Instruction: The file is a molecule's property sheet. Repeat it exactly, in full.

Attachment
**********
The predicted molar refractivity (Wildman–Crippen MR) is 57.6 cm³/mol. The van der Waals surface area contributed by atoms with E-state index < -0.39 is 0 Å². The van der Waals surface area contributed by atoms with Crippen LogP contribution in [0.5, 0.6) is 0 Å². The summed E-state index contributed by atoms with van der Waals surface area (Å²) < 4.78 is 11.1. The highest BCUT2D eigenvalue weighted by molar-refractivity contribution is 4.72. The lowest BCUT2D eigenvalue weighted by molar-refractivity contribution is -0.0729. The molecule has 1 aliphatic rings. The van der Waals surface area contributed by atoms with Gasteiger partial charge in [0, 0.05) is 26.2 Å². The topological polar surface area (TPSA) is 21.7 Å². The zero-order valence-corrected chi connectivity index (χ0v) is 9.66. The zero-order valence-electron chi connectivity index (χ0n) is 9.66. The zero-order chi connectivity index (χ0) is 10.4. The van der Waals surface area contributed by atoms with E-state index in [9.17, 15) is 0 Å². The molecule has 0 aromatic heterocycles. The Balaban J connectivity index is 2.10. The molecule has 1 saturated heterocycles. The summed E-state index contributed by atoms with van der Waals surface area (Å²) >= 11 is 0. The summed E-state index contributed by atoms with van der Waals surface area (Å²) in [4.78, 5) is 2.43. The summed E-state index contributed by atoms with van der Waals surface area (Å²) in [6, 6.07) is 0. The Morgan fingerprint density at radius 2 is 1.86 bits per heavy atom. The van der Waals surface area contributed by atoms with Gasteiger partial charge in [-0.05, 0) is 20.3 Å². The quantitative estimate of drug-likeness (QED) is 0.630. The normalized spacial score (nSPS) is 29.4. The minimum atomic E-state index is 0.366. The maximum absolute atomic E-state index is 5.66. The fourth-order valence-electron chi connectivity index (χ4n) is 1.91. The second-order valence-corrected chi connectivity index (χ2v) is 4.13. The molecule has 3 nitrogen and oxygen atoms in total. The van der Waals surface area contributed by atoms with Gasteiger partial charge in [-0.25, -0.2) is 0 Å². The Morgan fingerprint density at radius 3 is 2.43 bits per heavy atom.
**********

The predicted molar refractivity (Wildman–Crippen MR) is 57.6 cm³/mol. The van der Waals surface area contributed by atoms with E-state index < -0.39 is 0 Å². The van der Waals surface area contributed by atoms with Crippen LogP contribution in [0.5, 0.6) is 0 Å². The summed E-state index contributed by atoms with van der Waals surface area (Å²) < 4.78 is 11.1. The highest BCUT2D eigenvalue weighted by molar-refractivity contribution is 4.72. The lowest BCUT2D eigenvalue weighted by molar-refractivity contribution is -0.0729. The molecule has 1 aliphatic rings. The van der Waals surface area contributed by atoms with Gasteiger partial charge in [0, 0.05) is 26.2 Å². The topological polar surface area (TPSA) is 21.7 Å². The zero-order valence-corrected chi connectivity index (χ0v) is 9.66. The zero-order valence-electron chi connectivity index (χ0n) is 9.66. The zero-order chi connectivity index (χ0) is 10.4. The van der Waals surface area contributed by atoms with E-state index in [9.17, 15) is 0 Å². The molecule has 0 aromatic heterocycles. The Balaban J connectivity index is 2.10. The molecule has 1 saturated heterocycles. The summed E-state index contributed by atoms with van der Waals surface area (Å²) >= 11 is 0. The summed E-state index contributed by atoms with van der Waals surface area (Å²) in [4.78, 5) is 2.43. The summed E-state index contributed by atoms with van der Waals surface area (Å²) in [6, 6.07) is 0. The Morgan fingerprint density at radius 2 is 1.86 bits per heavy atom. The van der Waals surface area contributed by atoms with Gasteiger partial charge in [-0.05, 0) is 20.3 Å². The quantitative estimate of drug-likeness (QED) is 0.630. The normalized spacial score (nSPS) is 29.4. The minimum atomic E-state index is 0.366. The maximum absolute atomic E-state index is 5.66. The fourth-order valence-electron chi connectivity index (χ4n) is 1.91. The second-order valence-corrected chi connectivity index (χ2v) is 4.13. The molecule has 3 nitrogen and oxygen atoms in total. The van der Waals surface area contributed by atoms with Gasteiger partial charge in [-0.25, -0.2) is 0 Å². The Morgan fingerprint density at radius 3 is 2.43 bits per heavy atom.